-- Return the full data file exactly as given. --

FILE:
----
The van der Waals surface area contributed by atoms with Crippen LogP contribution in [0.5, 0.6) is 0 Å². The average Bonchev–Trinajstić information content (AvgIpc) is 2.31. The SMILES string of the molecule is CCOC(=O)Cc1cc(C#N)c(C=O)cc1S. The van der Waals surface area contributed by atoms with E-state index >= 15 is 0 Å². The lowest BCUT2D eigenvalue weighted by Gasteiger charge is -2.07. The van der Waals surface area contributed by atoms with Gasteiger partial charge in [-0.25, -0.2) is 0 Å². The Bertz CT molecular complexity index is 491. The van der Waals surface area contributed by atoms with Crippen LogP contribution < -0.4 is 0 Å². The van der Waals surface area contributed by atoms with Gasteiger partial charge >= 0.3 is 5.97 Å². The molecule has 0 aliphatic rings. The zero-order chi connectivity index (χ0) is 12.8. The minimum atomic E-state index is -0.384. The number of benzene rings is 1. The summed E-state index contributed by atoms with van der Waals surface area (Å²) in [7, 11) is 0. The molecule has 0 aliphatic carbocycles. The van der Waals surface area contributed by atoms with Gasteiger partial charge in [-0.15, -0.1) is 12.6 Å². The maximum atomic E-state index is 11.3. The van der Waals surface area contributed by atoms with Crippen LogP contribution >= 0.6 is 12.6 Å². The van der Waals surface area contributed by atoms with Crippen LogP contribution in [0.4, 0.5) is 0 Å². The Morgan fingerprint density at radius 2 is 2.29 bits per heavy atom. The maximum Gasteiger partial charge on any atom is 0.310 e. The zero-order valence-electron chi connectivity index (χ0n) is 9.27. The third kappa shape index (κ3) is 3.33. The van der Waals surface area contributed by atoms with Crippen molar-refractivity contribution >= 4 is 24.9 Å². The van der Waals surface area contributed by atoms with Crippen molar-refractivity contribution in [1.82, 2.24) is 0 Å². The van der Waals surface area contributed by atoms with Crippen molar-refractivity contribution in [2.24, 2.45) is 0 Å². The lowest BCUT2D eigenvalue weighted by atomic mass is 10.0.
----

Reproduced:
The van der Waals surface area contributed by atoms with Crippen LogP contribution in [0.5, 0.6) is 0 Å². The average Bonchev–Trinajstić information content (AvgIpc) is 2.31. The SMILES string of the molecule is CCOC(=O)Cc1cc(C#N)c(C=O)cc1S. The van der Waals surface area contributed by atoms with E-state index >= 15 is 0 Å². The lowest BCUT2D eigenvalue weighted by Gasteiger charge is -2.07. The van der Waals surface area contributed by atoms with Gasteiger partial charge in [-0.25, -0.2) is 0 Å². The Bertz CT molecular complexity index is 491. The van der Waals surface area contributed by atoms with Crippen LogP contribution < -0.4 is 0 Å². The van der Waals surface area contributed by atoms with Gasteiger partial charge >= 0.3 is 5.97 Å². The molecule has 0 aliphatic rings. The zero-order chi connectivity index (χ0) is 12.8. The minimum atomic E-state index is -0.384. The number of benzene rings is 1. The summed E-state index contributed by atoms with van der Waals surface area (Å²) in [7, 11) is 0. The molecule has 0 aliphatic carbocycles. The van der Waals surface area contributed by atoms with Gasteiger partial charge in [-0.15, -0.1) is 12.6 Å². The maximum atomic E-state index is 11.3. The van der Waals surface area contributed by atoms with Crippen LogP contribution >= 0.6 is 12.6 Å². The van der Waals surface area contributed by atoms with Crippen LogP contribution in [0.4, 0.5) is 0 Å². The Morgan fingerprint density at radius 2 is 2.29 bits per heavy atom. The maximum Gasteiger partial charge on any atom is 0.310 e. The zero-order valence-electron chi connectivity index (χ0n) is 9.27. The third kappa shape index (κ3) is 3.33. The van der Waals surface area contributed by atoms with Crippen molar-refractivity contribution >= 4 is 24.9 Å². The van der Waals surface area contributed by atoms with Crippen molar-refractivity contribution in [1.82, 2.24) is 0 Å². The van der Waals surface area contributed by atoms with Crippen molar-refractivity contribution in [2.24, 2.45) is 0 Å². The lowest BCUT2D eigenvalue weighted by atomic mass is 10.0.